Acknowledging that medical practitioners are faced with an ethical dilemma of how to contribute to the national endeavours of self-isolation and social distancing and continue to be accessible to their patients within the current Telemedicine framework of the Health Professions Council of South Africa (HPCSA), the Council has issued a guide in the application of its Telemedicine Guidelines during the COVID-19 pandemic period.
The HPCSA Telemedicine Guidelines are contained in Booklet 10 of the Guidelines For Good Practice in the Healthcare Professions and should now be applied as follows:
· “Telemedicine” is hereby replaced with “Telehealth” which includes amongst others,
· Telemedicine, Telepsychology, Telepsychiatry, Telerehabilitation, etc., and involves remote consultation with patients using telephonic or virtual platforms of consultation.
· Telehealth is only permissible in circumstances where there is an already established practitioner-patient relationship, except where Telepsychology and/or Telepsychology is involved, in which case telehealth is permissible even without an established practitioner- patient relationship.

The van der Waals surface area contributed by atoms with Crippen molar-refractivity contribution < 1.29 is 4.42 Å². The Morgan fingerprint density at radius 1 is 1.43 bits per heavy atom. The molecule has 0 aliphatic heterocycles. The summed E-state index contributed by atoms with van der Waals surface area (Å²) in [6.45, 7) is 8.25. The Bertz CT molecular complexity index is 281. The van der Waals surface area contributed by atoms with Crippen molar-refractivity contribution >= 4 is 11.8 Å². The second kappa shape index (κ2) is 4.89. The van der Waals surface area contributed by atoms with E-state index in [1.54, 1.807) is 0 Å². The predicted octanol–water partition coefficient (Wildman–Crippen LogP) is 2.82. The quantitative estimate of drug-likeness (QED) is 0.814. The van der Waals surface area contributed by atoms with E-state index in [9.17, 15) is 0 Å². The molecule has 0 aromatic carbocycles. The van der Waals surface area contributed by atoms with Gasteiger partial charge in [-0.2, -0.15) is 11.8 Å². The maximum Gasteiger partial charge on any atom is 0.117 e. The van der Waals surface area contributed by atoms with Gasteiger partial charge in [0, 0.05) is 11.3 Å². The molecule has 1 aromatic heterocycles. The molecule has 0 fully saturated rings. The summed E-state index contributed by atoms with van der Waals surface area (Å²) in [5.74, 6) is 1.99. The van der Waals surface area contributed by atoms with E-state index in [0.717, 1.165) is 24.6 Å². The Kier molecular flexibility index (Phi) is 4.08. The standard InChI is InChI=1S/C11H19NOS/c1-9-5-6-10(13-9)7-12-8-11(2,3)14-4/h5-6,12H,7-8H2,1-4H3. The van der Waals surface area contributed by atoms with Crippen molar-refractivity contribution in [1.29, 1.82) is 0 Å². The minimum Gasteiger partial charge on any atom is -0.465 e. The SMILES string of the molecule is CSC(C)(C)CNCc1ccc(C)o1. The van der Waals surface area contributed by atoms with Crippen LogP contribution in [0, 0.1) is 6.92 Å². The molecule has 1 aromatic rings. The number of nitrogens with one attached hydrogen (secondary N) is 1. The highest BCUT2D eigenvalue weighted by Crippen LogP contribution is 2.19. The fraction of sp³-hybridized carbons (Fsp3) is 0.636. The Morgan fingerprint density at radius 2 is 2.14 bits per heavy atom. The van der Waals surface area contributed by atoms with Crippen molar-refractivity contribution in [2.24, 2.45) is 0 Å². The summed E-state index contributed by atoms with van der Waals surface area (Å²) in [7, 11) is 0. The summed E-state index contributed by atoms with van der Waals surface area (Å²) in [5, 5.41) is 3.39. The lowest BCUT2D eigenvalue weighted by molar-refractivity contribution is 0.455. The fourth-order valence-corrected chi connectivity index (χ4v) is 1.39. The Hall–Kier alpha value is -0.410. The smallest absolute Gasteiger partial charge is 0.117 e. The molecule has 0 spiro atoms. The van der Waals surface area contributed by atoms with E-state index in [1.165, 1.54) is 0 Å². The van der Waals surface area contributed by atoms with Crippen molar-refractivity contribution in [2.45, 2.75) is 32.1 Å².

· Practitioners may charge a fee for services rendered through a telehealth platform.
· Where practitioners are in doubt whether a telehealth consultation will be in the best interest of the patient, they are encouraged to advise patients to present themselves for a face-to-face consultation to seek assistance at a health care facility closest to them.
“This guideline,” the Council stressed in its guidance statement, “is only applicable during the COVID-19 pandemic. The HPCSA shall, soon after the end of the pandemic, inform practitioners of when this guidance will cease to apply.
“Practitioners,” the communique concludes, “should always endeavour to ensure that they always adhere to the provisions of Ethical Rule 27 A of the Ethical Rules of Conduct for Practitioners Registered Under the Health Professions Act.”
SOURCE: Dr MA Kwinda, Acting Registrar/CEO, Health Professions Council of South Africa